This trio, all of whose members had played together in various settings before, had something going for them from the very beginning: They all distrust labels, and they all believe in spontaneous creation. Not every improvising musician can make this claim; many are tied to one tradition or another for their inspiration, whether it's classical, jazz, rock, whatever. Each of the individuals here -- Gräwe on piano, Reijseger on cello, and Hemingway on all manner of percussion -- is a bandleader in his own right. Given this, each musician is very conscious of his partners in this recording. All members are, from the first part of the three-part suite "Alien Corn," fully invested in the process of coaxing not only the most suitable and exciting music from their own chosen instruments, but from the other two as well. For instance, in "Alien Corn III" Reijseger goes to the wall with Hemingway, drawing out more outrageous ideas and understated rhythms. In response, rather than play louder or faster, Hemingway keeps the volume dynamic the same and uses as many techniques on his instruments as he can. All the while Gräwe hangs a backdrop for the duo to create a context from. It sounds and feels like play, like fun, and it probably is. But it is also a razor-sharp manner of listening to, and playing to, both individual and group dynamics. Reijseger makes great use of his exceptional ability to play pizzicato. More often than not, particularly in the smaller passages "Fangled Talk" and "Aspects of Somnambulism," he comes off as a bass player who studied Mingus' technical development as an improviser; he is always on top of the tempo yet never winding it tighter than it needs to be. Sonic Fiction is a kind of music made in the air, with three instrumentalists speaking to some point that all of them can see, but never touch. It's up to language -- and in this case, musical language comprised of the three sounds making a single new one -- to do that. And that it lasts only for the course of the hour of this recording is a fiction; it extends the reach of each of the players and the context of sonic possibility for the listener.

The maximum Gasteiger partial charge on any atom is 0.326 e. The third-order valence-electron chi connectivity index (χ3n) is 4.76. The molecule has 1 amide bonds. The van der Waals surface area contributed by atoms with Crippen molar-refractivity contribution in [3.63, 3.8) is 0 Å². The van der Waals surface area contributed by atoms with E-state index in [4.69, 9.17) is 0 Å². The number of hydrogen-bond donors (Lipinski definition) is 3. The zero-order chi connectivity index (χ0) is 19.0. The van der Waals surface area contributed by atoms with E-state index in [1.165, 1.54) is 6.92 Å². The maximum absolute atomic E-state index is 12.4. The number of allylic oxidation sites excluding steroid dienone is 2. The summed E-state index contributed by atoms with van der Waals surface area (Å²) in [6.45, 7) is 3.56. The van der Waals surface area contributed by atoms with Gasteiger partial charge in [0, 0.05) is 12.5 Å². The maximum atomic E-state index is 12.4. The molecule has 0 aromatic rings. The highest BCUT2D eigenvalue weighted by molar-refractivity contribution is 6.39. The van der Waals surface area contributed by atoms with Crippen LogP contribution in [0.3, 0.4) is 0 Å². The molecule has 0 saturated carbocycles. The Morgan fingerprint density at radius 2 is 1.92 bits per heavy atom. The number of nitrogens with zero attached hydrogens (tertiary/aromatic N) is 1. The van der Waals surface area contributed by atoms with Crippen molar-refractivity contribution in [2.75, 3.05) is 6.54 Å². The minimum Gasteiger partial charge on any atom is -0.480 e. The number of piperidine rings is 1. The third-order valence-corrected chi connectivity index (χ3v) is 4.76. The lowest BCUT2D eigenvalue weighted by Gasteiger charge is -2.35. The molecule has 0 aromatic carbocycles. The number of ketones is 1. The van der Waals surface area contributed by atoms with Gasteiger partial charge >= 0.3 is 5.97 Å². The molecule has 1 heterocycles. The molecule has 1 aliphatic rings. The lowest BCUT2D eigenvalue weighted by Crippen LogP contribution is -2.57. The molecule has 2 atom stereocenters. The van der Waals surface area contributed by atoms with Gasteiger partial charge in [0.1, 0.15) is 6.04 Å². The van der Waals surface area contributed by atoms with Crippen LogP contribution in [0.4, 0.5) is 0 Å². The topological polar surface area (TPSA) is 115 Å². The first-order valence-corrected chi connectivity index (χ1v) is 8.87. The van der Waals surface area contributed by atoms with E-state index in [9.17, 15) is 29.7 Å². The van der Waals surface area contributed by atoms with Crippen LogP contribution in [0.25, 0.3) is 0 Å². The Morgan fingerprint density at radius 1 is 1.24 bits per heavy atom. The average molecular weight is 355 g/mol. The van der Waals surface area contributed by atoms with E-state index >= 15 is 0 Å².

AllMusic Review by Thom Jurek